I've written about the value of project postmortems before. Still, getting a project postmortem going (or, if you prefer your terminology a bit less morbid, a project retrospective) can be a daunting proposition. Game Developer Magazine's postmortem objectives offers a helpful template for conducting a postmortem yourself:
The bulk of the [postmortem] should revolve around the "5 wrongs, 5 rights" concept:
Explain what 5 goals, features or aspects of the project went off without a hitch or better than planned. Were there any phases of development that you thought would be much harder than you had planned? Did a new programmer come on the team and inject great ideas or brilliant programming ability into the effort? Did a new technology become widely adopted by consumers that solved a particularly thorny development problem? Did new development tools become available that let you add better graphics or sound? Did you save money in certain ways you hadn't expected? Cut days/weeks/months off the schedule in some way you hadn't expected to? Did the marketing or PR team get some outstanding preview coverage in a consumer magazine?
Explain what 5 goals, features or aspects of the project were problematic or failed completely. Did the lead programmer leave the company halfway throughout the project? Did adapting to new technologies (for example, MMX, DirectX, a new graphics library or AI algorithm) create unanticipated problems for the developers? Did your development tools let you down in some way or not live up to expectations? Did hidden costs creep into the project, and if so, where did they come from? Did the schedule slip for some reason? Was the configuration testing or beta testing cycle problematic for some reason? Did features get axed because of scheduling pressures? Did the lead programmer quit? Did the marketing or PR team misrepresent the game to the public, causing false hopes? Be specific in this regard -- postmortems that accentuate the "what went right" and sugar coat the "what went wrong" sections are dismissed by readers and won't be accepted by our edit staff. Be honest, that's all we are asking.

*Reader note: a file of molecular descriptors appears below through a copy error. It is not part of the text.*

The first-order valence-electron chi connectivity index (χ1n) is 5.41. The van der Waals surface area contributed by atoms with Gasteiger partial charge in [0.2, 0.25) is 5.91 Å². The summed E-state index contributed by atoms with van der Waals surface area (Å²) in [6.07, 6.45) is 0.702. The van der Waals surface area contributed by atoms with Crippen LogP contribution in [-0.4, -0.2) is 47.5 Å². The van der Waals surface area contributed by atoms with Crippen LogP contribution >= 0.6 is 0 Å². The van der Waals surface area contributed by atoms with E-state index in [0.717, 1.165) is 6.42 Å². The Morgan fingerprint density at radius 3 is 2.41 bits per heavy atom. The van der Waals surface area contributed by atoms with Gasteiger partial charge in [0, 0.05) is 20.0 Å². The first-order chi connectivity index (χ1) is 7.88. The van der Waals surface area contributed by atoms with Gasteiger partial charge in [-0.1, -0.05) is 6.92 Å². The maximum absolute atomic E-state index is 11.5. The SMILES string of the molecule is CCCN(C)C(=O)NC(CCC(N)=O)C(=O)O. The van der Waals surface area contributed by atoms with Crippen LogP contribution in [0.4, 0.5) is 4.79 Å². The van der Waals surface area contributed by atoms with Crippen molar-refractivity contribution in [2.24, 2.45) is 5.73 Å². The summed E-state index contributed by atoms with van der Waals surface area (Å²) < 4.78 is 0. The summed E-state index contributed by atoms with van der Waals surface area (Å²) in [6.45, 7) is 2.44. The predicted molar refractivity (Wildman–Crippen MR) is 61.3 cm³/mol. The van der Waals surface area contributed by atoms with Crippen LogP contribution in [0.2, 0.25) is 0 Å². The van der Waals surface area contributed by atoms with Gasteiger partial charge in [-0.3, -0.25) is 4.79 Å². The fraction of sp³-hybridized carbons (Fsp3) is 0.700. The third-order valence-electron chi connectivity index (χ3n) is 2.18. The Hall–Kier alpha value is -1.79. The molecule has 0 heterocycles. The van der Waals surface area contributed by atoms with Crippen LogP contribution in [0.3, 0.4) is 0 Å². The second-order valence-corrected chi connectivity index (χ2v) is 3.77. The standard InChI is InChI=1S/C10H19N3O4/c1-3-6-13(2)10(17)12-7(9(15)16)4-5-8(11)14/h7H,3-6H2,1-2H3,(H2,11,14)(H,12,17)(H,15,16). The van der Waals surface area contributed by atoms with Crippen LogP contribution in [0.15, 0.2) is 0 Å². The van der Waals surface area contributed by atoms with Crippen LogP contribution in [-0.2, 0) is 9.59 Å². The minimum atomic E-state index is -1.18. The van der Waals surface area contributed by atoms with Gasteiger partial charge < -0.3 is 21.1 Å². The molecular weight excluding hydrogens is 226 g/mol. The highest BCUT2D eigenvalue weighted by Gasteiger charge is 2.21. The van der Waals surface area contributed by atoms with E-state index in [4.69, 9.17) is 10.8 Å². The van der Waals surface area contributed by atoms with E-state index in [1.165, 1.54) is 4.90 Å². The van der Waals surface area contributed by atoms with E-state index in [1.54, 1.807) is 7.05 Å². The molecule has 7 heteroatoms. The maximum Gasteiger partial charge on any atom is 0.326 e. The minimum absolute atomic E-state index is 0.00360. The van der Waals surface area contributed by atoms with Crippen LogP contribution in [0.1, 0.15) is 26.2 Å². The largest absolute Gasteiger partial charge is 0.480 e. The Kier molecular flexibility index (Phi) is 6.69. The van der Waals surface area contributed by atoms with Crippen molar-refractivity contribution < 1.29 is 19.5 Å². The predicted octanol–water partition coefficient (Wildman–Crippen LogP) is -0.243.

These postmortems are deemed so significant to other game developers that they're often the cover story on the magazine. I think that's exactly the priority level postmortems should have; if you're not learning from your mistakes, or even better, learning from other people's mistakes, then your next project will have a rocky future at best.
Game Developer Magazine isn't available online without subscribing, but many of the postmortems from the magazine are compiled in the book Postmortems from Game Developer: Insights from the Developers of Unreal Tournament, Black and White, Age of Empires, and Other Top-Selling Games.
However, Gamasutra, another magazine for game developers, does post its postmortems online. As I've mentioned before, one of my very favorite postmortems is for Trespasser, one of the most notorious failures in PC gaming history. But it's instructive to soak in the successes as well as gawk at the trainwrecks. Here are a few Gamasutra postmortems I recommend (registration required):
- Bungie's Myth: The Fallen Lords
- Looking Glass Studio's Thief: The Dark Project
- Sierra's SWAT3 Close Quarters Battle
- Ion Storm's Deus Ex
- Lionhead Studios' Black & White
- Bohemia Interactive's Operation Flashpoint
- Stardock's Galactic Civilizations
- Peter Stock's Armadillo Run
All the postmortems are worthwhile, and you'll surely recognize a lot of the pitfalls and triumphs they describe. Even if you don't care a whit about gaming, it's instructive to read game development postmortems because game development is such a pressure cooker. It's incredibly challenging software engineering, with unclear goals (eg, "fun") under intense deadlines. Every project pathology you're likely to see on your software project has probably already materialized on one or more of these games.